Brazil Lula’s Entire Speech at the UN

Statement by Brazilian President Luiz Inácio Lula da Silva at the General Debate at the 59th Session of the General Assembly of the United Nations. “We need a reform of the global development model, as well as international institutions that are effectively democratic, based on multilateralism and on the acknowledgment of the rights and aspirations of all peoples.”

The Speech:

Through Foreign Minister Jean Ping, of Gabon, I greet the representatives of all peoples gathered here today.

I fraternally salute Secretary-General Kofi Annan, who has been guiding the work of the United Nations with wisdom and devotion.

Excellencies, Ladies and Gentlemen,

For the second time I address this universal assembly on behalf of Brazil.

I have a life-long commitment to those silenced by inequality, hunger and hopelessness.

To them, in the powerful words of Franz Fanon, the colonial past has bestowed a common legacy:”If you so desire, take it: the freedom to starve to death”.

Today, we are 191 Nation-States.

In the past, 125 of us were subjected to the oppression of a few powers, which originally occupied less than 2% of the globe.

The end of colonialism confirmed, in the political arena, the right of peoples to self-determination.

This Assembly is the highest expression of an international order based on the independence of nations.

Political transformation, however, has not been transposed to the economic and social fields. And history shows this will not happen spontaneously.

In 1820, the per capita income of the richest nation in the world was five times greater than that of the poorest one. Today, this disparity reaches 80 to 1.

The former subjects have become perpetual debtors in the international economic system.

Protectionist barriers and other obstacles to balanced trade, aggravated by the concentration of investments, knowledge and technology, have followed colonial domination.

A powerful and all-encompassing invisible cogwheel runs the system from afar. It often revokes democratic decisions, shrivels the sovereignty of States, and imposes itself to elected governments.
It demands that legitimate national development projects be renounced.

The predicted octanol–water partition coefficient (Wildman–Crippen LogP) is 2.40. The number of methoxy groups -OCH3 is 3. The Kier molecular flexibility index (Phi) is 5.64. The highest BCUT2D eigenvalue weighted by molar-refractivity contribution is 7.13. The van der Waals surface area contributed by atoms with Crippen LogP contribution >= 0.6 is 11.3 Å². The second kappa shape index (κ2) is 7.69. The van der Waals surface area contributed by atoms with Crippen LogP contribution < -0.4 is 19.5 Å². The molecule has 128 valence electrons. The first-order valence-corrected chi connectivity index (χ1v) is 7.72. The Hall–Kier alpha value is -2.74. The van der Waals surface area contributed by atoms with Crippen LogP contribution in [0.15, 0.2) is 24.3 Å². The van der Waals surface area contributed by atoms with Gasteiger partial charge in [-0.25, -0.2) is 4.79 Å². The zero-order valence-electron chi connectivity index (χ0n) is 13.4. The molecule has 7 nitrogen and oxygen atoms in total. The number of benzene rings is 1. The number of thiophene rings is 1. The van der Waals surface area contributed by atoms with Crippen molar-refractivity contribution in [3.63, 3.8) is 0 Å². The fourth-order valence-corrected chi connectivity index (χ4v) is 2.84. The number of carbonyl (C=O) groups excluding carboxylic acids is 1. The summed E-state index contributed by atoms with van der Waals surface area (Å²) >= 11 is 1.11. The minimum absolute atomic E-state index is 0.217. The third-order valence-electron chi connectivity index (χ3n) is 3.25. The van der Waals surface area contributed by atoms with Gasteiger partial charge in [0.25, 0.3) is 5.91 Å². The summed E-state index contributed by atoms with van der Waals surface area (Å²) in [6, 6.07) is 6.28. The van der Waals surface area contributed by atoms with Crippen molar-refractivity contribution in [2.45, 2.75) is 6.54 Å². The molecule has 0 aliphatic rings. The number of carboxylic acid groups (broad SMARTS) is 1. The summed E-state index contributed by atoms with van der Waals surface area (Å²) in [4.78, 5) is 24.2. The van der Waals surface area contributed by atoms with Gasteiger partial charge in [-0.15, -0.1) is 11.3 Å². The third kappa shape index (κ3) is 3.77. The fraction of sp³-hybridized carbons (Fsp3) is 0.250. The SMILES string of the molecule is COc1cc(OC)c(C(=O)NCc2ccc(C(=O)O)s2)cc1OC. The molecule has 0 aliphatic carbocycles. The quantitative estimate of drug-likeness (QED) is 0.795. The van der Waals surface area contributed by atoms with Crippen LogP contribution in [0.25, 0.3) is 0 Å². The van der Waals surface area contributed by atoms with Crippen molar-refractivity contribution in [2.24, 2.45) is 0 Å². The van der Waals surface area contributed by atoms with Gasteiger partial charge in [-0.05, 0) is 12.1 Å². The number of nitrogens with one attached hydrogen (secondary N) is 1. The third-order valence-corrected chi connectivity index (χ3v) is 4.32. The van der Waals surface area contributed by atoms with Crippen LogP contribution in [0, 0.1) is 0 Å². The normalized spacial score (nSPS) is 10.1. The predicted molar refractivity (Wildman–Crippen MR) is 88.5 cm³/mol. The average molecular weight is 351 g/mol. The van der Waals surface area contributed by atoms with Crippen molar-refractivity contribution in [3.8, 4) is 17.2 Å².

The perverse logic of draining the needy to irrigate the bountiful still stands.

In the past decades, an ill-inclusive and asymmetric globalization has deepened the devastating legacy of poverty and social regression, which now bursts into the agenda of the 21st Century.

Today, in 54 countries the per capita income is lower than what it was ten years ago.

In 34 countries, life expectancy has decreased.

In 14, a greater number of children starve to death.

In Africa, where colonialism resisted until the twilight of the twentieth century, 200 million people are caught in an existence marked by hunger, disease and neglect, to which the world has become oblivious, numbed by the routine of the distant suffering of others.

Lack of basic sanitation has killed more children in the past decade than all military conflicts since the end of World War II.

Love cannot spring from cruelty. Peace will never rise from poverty and hunger.

The hatred and senselessness that spread throughout the world feed on despair, on the absolute lack of hope for many peoples.

This year alone, more than 1,700 people have died as a consequence of terrorist attacks around the world; in Madrid, Baghdad, Jakarta…

Those are tragedies that must be added to so many others: in India, in the Middle East, in the United States, and, more recently, the barbaric slaughter of children in Beslan.

Mankind is losing the fight for peace.

Only the enlightened values of Humanism, applied with clarity of mind and determination, will be able to counter barbarism.

The situation imposes on peoples and leaders of the world, a new sense of collective and individual responsibility.

If peace is our goal, it is our task to build it.

If we wish to eliminate violence, we must address its deep-rooted origins with the same resolve employed against the agents of hatred.

The path to lasting peace must encompass a new political end economic international order; one that extends to all countries real opportunities for economic and social development.